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In the worlds of Solid-State Physics and Materials Science, it is pretty common for exciting materials phenomenon to be predicted before they’re ever experimentally verified in the physical world. However, this typically occurs years, decades, or even centuries before commercial applications become viable and sustainable businesses can be formed. Many times, these jumps from prediction to demonstration to commercialization are never truly made.

Accelerating the 2D Unicorn

Posted by on in Advanced Materials

The hottest field in the world of advanced materials today is 3D printing. But this has been a long time coming. Hideo Kodama of Nagoya Municipal Industrial Research first developed additive manufacturing equipment and materials in1981. This original work closely resembles the stereolithography technique pioneered by Charles Hull that remains a dominant technique today. Despite the promising future at the time of this original work, it wasn’t until 27 years later, in 2008, that the additive manufacturing industry finally surpassed one billion dollars in revenue, a key threshold in becoming mainstream. Borrowing from Silicon Valley, I’ll use the term “revenue unicorn” for this milestone. Since that time, there has been no looking back.

Thermoelectrics Deserve Some Heat

Posted by on in Energy

Would you be surprised to learn that the most advanced economy in the world is only forty percent efficient at utilizing its key input?   Shockingly, of the 100 Quads of energy consumed in the United States in 2014, only 40 quads performed useful services such as cooling a building or transporting the kids to soccer practice.  The remaining was lost as heat.  A shameful waste or a tremendous opportunity?   

Manufacturing Heading into Better Times

Posted by on in Sustainability

“The manufacturing sector comprises establishments engaged in the mechanical, physical, or chemical transformation of materials, substances, or components into new products”.1 From the early days of simplistic tooling to the mechanization approach for textile mills in Britain followed by Henry Ford’s assembly line, manufacturing practices continue to evolve, impacting every aspect of our lives. Advanced manufacturing systems are not only needed to support job creation but also to meet the needs of a growing population. By 2040, it is estimated that there will be around 9 billion people requiring the basic necessities of life! Pangaea Ventures’ focus on advanced materials provides a unique view on emerging manufacturing technologies. We like to see advantaged features, such as, sustainability, low cost, robustness, energy efficiency and scalability.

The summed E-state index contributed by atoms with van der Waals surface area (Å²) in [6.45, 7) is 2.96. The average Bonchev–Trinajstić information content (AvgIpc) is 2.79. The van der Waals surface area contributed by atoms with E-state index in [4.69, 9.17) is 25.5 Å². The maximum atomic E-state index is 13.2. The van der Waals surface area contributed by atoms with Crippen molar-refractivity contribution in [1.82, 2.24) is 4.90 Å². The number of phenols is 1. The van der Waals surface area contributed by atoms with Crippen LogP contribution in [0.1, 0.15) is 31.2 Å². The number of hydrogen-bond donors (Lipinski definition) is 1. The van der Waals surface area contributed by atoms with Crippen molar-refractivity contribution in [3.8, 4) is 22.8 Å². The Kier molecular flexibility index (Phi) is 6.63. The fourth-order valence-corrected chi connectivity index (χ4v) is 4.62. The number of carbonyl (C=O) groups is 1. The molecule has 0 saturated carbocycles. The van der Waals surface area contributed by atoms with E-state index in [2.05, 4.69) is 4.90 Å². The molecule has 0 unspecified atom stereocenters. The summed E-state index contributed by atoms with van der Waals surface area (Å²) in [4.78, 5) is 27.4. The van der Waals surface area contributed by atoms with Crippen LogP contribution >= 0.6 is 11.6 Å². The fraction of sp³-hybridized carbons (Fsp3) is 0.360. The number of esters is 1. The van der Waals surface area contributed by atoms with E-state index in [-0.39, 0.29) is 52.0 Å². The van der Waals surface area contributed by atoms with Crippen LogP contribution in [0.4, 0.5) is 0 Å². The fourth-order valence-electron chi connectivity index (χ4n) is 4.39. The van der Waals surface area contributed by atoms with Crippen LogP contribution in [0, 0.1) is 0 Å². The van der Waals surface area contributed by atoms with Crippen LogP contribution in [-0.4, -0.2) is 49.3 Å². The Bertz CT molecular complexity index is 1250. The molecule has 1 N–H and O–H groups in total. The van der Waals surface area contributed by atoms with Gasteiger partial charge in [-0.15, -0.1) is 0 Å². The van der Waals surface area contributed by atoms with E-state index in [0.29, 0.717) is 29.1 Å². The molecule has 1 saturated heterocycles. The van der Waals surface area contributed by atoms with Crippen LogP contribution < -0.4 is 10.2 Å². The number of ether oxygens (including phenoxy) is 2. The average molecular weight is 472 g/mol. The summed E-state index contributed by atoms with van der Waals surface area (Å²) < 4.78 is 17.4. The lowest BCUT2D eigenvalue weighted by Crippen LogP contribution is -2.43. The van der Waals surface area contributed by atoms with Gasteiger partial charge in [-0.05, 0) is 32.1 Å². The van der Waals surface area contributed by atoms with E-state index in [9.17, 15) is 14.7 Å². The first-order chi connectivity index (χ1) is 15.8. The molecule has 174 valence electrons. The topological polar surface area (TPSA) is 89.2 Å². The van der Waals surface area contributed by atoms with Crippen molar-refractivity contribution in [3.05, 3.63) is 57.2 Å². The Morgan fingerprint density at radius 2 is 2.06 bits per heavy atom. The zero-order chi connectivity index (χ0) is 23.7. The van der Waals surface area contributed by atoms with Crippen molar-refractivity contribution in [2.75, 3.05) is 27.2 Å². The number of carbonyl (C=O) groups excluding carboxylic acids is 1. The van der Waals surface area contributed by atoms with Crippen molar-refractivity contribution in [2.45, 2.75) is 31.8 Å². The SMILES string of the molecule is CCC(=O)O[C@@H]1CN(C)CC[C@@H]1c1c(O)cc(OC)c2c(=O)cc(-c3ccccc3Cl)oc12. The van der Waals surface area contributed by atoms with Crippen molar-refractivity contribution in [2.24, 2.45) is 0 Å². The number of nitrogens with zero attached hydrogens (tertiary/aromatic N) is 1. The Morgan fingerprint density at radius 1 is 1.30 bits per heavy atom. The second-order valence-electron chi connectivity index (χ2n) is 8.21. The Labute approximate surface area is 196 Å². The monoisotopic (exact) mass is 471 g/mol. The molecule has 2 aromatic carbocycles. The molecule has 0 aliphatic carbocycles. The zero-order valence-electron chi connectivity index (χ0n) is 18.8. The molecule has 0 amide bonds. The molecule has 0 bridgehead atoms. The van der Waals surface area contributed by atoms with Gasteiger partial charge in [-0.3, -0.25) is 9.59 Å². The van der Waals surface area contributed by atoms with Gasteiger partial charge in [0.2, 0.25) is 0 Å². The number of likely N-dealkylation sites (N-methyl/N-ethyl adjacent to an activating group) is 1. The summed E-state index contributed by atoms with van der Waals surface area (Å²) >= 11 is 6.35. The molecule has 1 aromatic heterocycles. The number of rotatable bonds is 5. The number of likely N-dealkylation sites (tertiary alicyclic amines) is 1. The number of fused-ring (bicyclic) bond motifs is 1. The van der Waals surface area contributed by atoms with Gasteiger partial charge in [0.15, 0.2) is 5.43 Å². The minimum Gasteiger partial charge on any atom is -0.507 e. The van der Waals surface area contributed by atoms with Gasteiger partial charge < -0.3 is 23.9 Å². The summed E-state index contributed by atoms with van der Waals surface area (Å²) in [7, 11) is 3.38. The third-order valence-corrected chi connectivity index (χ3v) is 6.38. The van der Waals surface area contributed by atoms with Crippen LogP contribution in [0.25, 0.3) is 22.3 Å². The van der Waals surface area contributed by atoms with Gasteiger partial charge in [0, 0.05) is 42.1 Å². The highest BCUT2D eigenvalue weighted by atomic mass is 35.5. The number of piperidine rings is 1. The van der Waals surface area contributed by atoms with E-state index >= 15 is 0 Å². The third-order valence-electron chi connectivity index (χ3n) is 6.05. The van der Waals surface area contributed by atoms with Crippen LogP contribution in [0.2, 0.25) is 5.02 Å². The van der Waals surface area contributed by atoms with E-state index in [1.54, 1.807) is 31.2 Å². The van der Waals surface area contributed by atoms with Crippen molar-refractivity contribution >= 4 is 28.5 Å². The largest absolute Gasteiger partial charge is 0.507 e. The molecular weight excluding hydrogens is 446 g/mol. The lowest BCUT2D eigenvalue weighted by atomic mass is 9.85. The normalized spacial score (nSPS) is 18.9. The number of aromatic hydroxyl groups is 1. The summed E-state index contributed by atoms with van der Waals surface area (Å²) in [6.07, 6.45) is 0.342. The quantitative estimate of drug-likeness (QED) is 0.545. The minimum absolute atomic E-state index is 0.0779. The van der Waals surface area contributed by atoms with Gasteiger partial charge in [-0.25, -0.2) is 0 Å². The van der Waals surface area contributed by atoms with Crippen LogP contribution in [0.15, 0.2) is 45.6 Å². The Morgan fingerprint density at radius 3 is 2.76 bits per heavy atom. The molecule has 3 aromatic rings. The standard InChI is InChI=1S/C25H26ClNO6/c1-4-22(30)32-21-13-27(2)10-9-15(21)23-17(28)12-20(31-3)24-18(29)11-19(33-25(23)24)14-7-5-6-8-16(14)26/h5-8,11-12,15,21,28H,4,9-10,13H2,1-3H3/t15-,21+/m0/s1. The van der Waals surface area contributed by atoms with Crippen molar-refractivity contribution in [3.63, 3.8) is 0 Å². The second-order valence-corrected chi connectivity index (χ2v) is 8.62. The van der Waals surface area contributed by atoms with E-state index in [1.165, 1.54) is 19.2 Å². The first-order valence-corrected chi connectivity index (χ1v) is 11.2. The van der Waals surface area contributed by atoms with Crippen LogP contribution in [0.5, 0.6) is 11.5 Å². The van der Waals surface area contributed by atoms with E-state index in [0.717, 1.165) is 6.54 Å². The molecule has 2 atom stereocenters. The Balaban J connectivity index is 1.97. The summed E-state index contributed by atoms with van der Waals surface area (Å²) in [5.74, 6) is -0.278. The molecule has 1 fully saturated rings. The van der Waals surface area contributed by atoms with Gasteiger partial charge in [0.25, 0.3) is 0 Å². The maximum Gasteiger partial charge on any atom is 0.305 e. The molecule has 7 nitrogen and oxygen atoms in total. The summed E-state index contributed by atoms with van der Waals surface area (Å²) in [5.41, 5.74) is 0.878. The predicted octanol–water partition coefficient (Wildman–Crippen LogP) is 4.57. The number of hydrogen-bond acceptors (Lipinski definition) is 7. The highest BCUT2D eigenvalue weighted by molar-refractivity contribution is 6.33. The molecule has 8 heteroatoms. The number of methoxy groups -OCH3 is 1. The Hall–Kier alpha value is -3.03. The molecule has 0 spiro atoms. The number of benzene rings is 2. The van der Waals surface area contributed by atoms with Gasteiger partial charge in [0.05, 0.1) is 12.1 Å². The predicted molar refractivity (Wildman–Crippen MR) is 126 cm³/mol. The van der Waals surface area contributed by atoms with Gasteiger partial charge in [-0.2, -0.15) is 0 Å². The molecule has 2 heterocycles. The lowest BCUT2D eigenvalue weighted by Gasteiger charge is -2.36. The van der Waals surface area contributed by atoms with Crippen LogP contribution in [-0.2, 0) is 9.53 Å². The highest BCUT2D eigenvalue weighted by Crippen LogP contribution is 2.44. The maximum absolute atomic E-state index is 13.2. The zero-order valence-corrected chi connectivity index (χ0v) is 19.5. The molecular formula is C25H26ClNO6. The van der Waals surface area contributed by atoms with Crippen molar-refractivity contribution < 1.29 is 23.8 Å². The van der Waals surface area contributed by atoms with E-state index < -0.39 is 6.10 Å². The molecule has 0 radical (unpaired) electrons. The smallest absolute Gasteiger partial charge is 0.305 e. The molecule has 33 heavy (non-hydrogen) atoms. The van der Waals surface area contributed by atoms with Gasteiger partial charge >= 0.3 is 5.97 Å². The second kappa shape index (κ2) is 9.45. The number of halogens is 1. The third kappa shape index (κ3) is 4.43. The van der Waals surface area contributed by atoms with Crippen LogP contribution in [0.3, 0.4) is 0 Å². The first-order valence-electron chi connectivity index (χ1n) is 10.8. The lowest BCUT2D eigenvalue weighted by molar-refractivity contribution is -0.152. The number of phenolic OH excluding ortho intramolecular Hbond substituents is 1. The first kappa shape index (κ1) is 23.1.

Lightweight advanced materials are all around us. These materials have low densities and include carbon fibers, glass fibers, metals, alloys and intermetallics, polymers, ceramics, nanocarbon and other nanomaterials, aerogels, bio-based fibers, composites of polymers, metals and ceramics, and structural materials. The materials can be fabricated in various structural forms, such as, open-cell and closed-cell foams, honeycombs and porous scaffolds for lightweighting benefits. Nature, as usual, is always ahead and deploys lightweight cork, balsa, sponge and bone. Pangaea Ventures monitors the technology innovation stream closely and have portfolio companies whose products benefit lightweighting applications. Some of our Strategic Limited Partners actively participate in the lightweight materials markets with leading edge products.

You know the Chinese finger trap? It's a tube of bamboo woven in such way that it tightens up if you pull on it. The idea is you put your fingers in, but the harder you try to pull them out, the tighter the trap will grip you. And it was the only thing my daughter wanted me to bring back as a souvenir of China.